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A Group Effort: Kickstarting a Book & a Community
Contributor
Written by
How She Does It
June 2018
Contributor
Written by
How She Does It
June 2018

When Niki Tulk couldn't find a publisher for her book, she used the experience she'd gained as an indie music producer to create a Kickstarter campaign--and it exceeded her wildest expectations.

You have the novel, you have the agent, you are even shortlisted for a major award for an unpublished manuscript--but still no publisher wants to take a risk on your work.

This was the situation I faced after trying to garner the support of a publisher for my debut novel, Shadows & Wings. So,what to do? I had already been giving out copies to friends, who wanted copies for their friends, and I kept being asked, “When is this being published so we can buy copies for people?” It started to get embarrassing to keep up an uber-cheerful “Soon!”

To make things worse, each publisher returned the MS with a different suggestion. “Make it commercial women’s fiction and we’ll take it!” said one. “Drop the male lead,” said another. “Lose the female, make it all about the grandfather!” said another. If all, or even most, of the publishers had said something even slightly similar, we may have been onto a revision. But alas, the many different responses left me first confused, then clearer as to the need to trust my own voice and vision for the work. Meanwhile, my small book community grew.

My partner and I ran an indie, non-profit record label and artist management organization for several years, and we had always been very hands-on at every stage of an artist’s career--from co-writing and session musician work to photo shoots, and creating and managing press campaigns and national tours. We had always stressed to our artists that hype had to be about something; and that something needed to be grassroots-grown in order to be sustainable. We advised them to always to out there and create genuine community, fans who want the monthly email, who come to gigs, and who turn up for ice cream on a Twitter prompt. Art, we have always felt, should come from community.

So when the publishing houses kept turning my novel down, and yet I had my own circles responding positively, we had the idea to do with my novel what we had done with music.

That’s where Kickstarter came in.

The challenge was: If I prepared the project’s pitch well, allowing people to download samples and hear the journey and political context through a short video, would we get enough people on board to publish?

It was very scary, because I found it hard to believe that folks outside my immediate circle would be interested, but I really wanted to see if it were possible to find a core audience first, and then publish for them, rather than publishing the work and then finding a market.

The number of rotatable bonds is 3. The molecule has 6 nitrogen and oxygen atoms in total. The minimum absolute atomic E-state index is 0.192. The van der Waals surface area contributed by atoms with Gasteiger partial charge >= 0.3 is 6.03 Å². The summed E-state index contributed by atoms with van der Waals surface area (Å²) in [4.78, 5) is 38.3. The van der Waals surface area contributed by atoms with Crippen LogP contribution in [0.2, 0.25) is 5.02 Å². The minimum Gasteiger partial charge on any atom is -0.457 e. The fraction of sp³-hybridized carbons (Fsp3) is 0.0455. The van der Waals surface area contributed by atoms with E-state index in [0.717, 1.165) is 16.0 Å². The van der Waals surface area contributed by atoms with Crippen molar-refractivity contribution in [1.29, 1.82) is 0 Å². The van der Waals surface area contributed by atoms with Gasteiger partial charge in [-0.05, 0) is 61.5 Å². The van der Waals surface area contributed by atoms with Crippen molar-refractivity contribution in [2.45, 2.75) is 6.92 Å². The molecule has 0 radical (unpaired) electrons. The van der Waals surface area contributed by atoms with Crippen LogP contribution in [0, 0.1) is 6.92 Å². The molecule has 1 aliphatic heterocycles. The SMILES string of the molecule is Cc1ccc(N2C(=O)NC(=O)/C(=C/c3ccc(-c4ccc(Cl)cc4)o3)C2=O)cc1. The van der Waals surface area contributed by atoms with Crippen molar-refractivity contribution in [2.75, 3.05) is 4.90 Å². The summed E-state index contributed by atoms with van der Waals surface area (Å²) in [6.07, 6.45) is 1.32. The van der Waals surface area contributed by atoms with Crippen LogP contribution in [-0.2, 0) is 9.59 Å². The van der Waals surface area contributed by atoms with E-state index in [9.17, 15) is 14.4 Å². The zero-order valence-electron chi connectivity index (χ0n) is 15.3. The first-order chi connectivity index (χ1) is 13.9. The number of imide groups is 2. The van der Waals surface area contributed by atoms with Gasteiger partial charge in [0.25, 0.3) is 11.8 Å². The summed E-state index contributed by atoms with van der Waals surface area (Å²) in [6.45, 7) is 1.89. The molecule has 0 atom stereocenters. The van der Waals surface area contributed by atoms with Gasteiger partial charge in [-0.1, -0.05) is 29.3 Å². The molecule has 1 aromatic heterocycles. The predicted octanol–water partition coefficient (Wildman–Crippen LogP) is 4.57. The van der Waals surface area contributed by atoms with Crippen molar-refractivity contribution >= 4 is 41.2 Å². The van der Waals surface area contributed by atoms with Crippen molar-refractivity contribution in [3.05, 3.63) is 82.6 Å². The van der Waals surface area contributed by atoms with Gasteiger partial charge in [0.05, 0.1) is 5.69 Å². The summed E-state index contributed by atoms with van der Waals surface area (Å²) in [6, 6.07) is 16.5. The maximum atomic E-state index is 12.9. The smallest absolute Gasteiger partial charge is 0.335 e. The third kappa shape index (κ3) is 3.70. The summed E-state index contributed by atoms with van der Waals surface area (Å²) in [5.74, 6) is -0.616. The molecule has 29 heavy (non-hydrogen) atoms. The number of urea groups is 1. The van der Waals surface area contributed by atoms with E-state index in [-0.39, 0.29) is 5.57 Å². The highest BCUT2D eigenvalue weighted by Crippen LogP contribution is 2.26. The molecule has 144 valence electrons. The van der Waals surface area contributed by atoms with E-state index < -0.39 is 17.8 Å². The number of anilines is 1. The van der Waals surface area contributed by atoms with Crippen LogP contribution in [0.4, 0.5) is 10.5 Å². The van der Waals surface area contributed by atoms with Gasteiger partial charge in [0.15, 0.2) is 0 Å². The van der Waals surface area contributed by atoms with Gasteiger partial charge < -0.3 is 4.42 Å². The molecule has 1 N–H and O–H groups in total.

Because it is my first novel, I also wanted to think longer-term and begin the writer’s journey with a community that I can hopefully then count in on future work, a community within which I can then share in others’ artistic journeys. Essentially, I see being a writer as another way of facilitating (and initiating) important and creative conversations among readers and fellow artists.

And over the Kickstarter campaign, this sort of dialogue began to happen. I got messages and questions from others who were inspired by the idea, wanted to find out more about commercial vs. artistic interests in publishing - the debate of art vs. commodity raged!

We burst through the funding goal, and we are ecstatic, because I know that a huge reason why people funded this project was to support the idea of independent artists and author self-empowerment. In other words, this campaign was a much larger concern than just my book; which is what I wanted it to be. I hoped people would begin to think critically about the process by which work is brought to them, or kept from them, to ask questions and to celebrate the range of places that new voices emerge from.

I hope now that should I become published traditionally in the future,  I will have more to bring to the promotions table, and will see any such arrangement with a publisher as a partnership, not author-as-consumer-of-publisher-resources. This again echoes my experience in indie music, where what we strived to do as a label was give wings to our artists so that we ended up supporting their efforts to run their careers, rather than being burdened by a lack of drive and commitment to really owning the whole process.

 

You can learn more about Niki and her project at www.nikitulk.com. 

 

* This post was originally published in September 2012.

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Comments
  • Stephanie Holster

    Very inspirational. Thank you for sharing. Best wishes for your future
    projects.

  • Dr. Julia E. Antoine

    Congratulations to you, Nikki, and every author who has achieved success through self-publishing. I take courage in every successful story I read. Hopefully, one day I'll have my own.

  • Niki Tulk